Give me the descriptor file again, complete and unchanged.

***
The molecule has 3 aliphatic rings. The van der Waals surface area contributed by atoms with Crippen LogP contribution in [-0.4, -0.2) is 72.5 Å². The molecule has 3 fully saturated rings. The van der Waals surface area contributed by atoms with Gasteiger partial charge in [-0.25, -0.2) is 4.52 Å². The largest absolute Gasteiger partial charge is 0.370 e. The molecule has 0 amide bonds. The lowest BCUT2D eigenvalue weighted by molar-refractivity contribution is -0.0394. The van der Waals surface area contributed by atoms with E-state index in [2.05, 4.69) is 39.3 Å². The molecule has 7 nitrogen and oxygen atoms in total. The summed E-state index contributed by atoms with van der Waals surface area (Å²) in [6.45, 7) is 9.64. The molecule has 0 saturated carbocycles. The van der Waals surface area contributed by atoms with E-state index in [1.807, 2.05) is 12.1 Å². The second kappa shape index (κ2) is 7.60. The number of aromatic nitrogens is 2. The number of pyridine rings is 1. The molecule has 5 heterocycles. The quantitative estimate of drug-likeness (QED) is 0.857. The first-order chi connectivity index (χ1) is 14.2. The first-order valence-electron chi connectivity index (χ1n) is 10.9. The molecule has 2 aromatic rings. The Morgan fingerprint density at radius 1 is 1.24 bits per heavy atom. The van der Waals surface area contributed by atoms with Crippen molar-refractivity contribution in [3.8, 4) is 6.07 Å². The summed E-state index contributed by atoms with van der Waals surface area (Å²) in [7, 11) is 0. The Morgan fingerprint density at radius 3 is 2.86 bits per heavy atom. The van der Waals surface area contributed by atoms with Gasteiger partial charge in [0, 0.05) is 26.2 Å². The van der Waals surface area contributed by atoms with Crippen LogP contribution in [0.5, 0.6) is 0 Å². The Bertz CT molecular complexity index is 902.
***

The molecule has 3 aliphatic rings. The van der Waals surface area contributed by atoms with Crippen LogP contribution in [-0.4, -0.2) is 72.5 Å². The molecule has 3 fully saturated rings. The van der Waals surface area contributed by atoms with Gasteiger partial charge in [-0.25, -0.2) is 4.52 Å². The largest absolute Gasteiger partial charge is 0.370 e. The molecule has 0 amide bonds. The lowest BCUT2D eigenvalue weighted by molar-refractivity contribution is -0.0394. The van der Waals surface area contributed by atoms with E-state index in [2.05, 4.69) is 39.3 Å². The molecule has 7 nitrogen and oxygen atoms in total. The summed E-state index contributed by atoms with van der Waals surface area (Å²) in [6.45, 7) is 9.64. The molecule has 0 saturated carbocycles. The van der Waals surface area contributed by atoms with E-state index in [1.807, 2.05) is 12.1 Å². The second kappa shape index (κ2) is 7.60. The number of aromatic nitrogens is 2. The number of pyridine rings is 1. The molecule has 5 heterocycles. The quantitative estimate of drug-likeness (QED) is 0.857. The first-order chi connectivity index (χ1) is 14.2. The first-order valence-electron chi connectivity index (χ1n) is 10.9. The molecule has 2 aromatic rings. The Morgan fingerprint density at radius 1 is 1.24 bits per heavy atom. The van der Waals surface area contributed by atoms with Crippen molar-refractivity contribution in [3.8, 4) is 6.07 Å². The summed E-state index contributed by atoms with van der Waals surface area (Å²) in [7, 11) is 0. The Morgan fingerprint density at radius 3 is 2.86 bits per heavy atom. The van der Waals surface area contributed by atoms with Gasteiger partial charge in [0, 0.05) is 26.2 Å². The van der Waals surface area contributed by atoms with Crippen LogP contribution in [0.5, 0.6) is 0 Å². The Bertz CT molecular complexity index is 902.